By Larry Fyffe
As previously noted, Bob Dylan’s song lyrics reveal that the singer/songwriter tends to relate to the Gnostic and Gothic aspects of the poetry of Samuel Coleridge and Johnn Keats; the singer/songwriter flees from the English Transcendentalist Romantics who, in reaction to orthodox religion, envision the light of some goodly Oneness floating out there in the world of Nature:
Upon the honeyed middle of the night
If ceremonies due they did aright
As supperless to bed they must retire
And couch supine their beauties, lily white …..
The wakeful bloodhound rose, and shook his hide
But his sagacious eye an inmate owns …..
The key turns, and the door upon its hinges groans
And they are gone; ay, ages ago
These lovers fled into the storm
That night the Baron dreamt of many a woe
(John Keats: The Eve of St. Agnes)
The influence of mystical Keats – his individualistic search for release from an overly rational and ordered world – is clearly shown in the song lyrics below:
Hey, come crawl out your window
Use your hands and legs, it won’t ruin you
How can you say he will haunt you?
You can go back to him any time you want to
He looks so truthful, is this how he feels?
Trying to peel the moon and expose it
With his business-like anger, and bloodhounds that kneel
(Bob Dylan: Can You Please Crawl Out Your Window)
An influence on Keats is an earlier English Romantic poet, rather Gnostical and paradoxical, who ponders the darkness:
‘Tis the middle of the night by
the castle clock …..
Sir Leoline, the Baron rich
Hath a toothless mastiff bitch
From her kennel beneath the rock
She maketh answer to the clock
The Baron’s daughter enters the dark woods:
There she sees a damsel bright
Drest in a silken robe of white
That shadowy in the moonlight shone
(Samuel Coleridge: Christabel)
That poem by Coleridge influences an American poet:
Oh, lady bright! can it be right
This window open to the night
The wanton airs from the tree-top
Laughingly through the lattice drop ….
Above the closed and fringed lid
‘Neath which thy slumbering soul lies hid
(Edgar Allan Poe: The Sleeper)
Bringing it all back home to the singer/songwriter:
The bridge at midnight trembles
The country doctor rambles
Bankers’ nieces seek perfection
Expecting all the gifts that wiseman bring
The wind howls like a hammer
The night blows cold ‘n’ rainy
My love, she’s like some raven
At my window with a broken wing
(Bob Dylan: Love Minus Zero)
Edgar Allan Poe is introduced to the French Symbolist poets by Charles Baudelaire:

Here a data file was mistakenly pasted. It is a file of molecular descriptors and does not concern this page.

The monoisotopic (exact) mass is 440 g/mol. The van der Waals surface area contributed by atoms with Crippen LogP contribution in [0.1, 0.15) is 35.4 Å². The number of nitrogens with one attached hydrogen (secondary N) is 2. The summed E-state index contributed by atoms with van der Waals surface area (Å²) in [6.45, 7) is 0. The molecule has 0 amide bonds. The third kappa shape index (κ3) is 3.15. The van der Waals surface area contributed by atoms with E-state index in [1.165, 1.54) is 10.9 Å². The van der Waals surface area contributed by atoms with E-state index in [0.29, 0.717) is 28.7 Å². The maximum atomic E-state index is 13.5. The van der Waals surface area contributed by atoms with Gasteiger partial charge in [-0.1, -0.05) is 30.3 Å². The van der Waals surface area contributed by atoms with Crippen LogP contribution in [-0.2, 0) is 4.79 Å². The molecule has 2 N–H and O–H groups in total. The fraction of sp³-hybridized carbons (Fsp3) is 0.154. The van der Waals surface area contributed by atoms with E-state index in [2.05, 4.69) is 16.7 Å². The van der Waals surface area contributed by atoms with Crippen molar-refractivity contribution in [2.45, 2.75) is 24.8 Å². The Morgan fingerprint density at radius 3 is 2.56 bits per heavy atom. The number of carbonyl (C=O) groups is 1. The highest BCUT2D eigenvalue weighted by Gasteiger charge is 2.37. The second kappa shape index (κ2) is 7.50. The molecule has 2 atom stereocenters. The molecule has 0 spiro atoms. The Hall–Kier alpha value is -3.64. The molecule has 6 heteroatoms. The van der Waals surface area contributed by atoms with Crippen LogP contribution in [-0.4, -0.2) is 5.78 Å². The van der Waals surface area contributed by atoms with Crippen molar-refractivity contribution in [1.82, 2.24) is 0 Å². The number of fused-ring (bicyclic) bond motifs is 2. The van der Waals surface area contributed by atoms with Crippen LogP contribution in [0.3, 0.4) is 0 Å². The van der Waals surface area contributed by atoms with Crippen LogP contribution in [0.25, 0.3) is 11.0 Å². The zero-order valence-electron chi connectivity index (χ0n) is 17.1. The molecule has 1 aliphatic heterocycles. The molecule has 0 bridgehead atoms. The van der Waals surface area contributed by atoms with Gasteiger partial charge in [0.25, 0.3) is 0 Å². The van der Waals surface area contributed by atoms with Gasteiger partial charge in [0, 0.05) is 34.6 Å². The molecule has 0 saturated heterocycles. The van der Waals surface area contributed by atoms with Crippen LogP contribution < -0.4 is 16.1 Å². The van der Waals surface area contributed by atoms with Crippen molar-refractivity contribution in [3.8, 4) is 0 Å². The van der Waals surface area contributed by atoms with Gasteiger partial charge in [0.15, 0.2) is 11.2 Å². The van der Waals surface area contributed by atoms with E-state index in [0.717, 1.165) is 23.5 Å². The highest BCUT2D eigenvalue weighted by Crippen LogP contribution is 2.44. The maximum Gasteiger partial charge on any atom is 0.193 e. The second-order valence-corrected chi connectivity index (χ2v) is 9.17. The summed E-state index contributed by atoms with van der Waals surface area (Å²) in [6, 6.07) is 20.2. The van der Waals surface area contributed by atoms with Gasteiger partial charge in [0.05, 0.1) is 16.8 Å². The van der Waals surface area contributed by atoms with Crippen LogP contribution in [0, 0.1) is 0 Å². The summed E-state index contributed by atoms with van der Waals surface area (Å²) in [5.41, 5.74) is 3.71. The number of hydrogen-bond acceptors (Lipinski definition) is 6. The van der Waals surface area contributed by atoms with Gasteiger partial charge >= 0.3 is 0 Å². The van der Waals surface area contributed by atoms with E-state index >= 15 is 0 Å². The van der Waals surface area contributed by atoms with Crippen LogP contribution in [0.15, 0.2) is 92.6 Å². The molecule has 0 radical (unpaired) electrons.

At midnight in the month of June
I stand beneath the mystic moon ….
The rosemary nods upon the grave
The lily lolls upon the wave
Wrapping the fog about its breast
The ruin moulders into rest
(Edgar Allan Poe: The Sleeper)
A Symbolist poet takes another shot at the one-sidedly bright-themed Transcendentalists:
In short, is a flower, Rosemary
Or Lily, dead or alive
Worth the excrement of one sea- bird?
(Arthur Rimbaud: On The Subject Of Flowers)
The singer/songwriter picks the flowers:
Lily had already taken all the dye out of her hair
She was thinkin’ ’bout her father, who she very rarely saw
Thinkin’ ’bout Rosemary, and thinkin’ ’bout the law
But, most of all, she was thinkin’ ’bout the Jack of Hearts
(Bob Dylan: Lily, Rosemary, And The Jack Of Hearts)
Bob Dylan’s cosmological view is neither black nor white; if there is an answer, it’s blowing in the wind; you’re gonna have to service somebody – it may be the Devil or it may be the Lord:
Preacher was talkin’, there’s a sermon he gave
He said every man’s conscious is vile and depraved
You cannot depend on it to be your guide
When it is you who must keep it satisfied
It ain’t easy to swallow, it sticks in you throat
She gave her heart to the man in the long black coat
(Bob Dylan: The Man In The Long Black Coat)
Dylan, surrounded by the sounds of music, is a silver-tongued devil who sings two-edged words.
What else is on the site?
You’ll find an index to our latest posts arranged by themes and subjects on the home page. You can also see details of our main sections on this site at the top of this page under the picture.
The index to the 500+ songs reviewed is now on a new page of its own. You will find it here. It contains links to reviews of every Dylan composition that we can find a recording of – if you know of anything we have missed please do write in.
We also now have a discussion group “Untold Dylan” on Facebook. Just type the phrase “Untold Dylan” in, on your Facebook page or follow this link
And please do note The Bob Dylan Project, which lists every Dylan song in alphabetical order, and has links to licensed recordings and performances by Dylan and by other artists, is starting to link back to our reviews.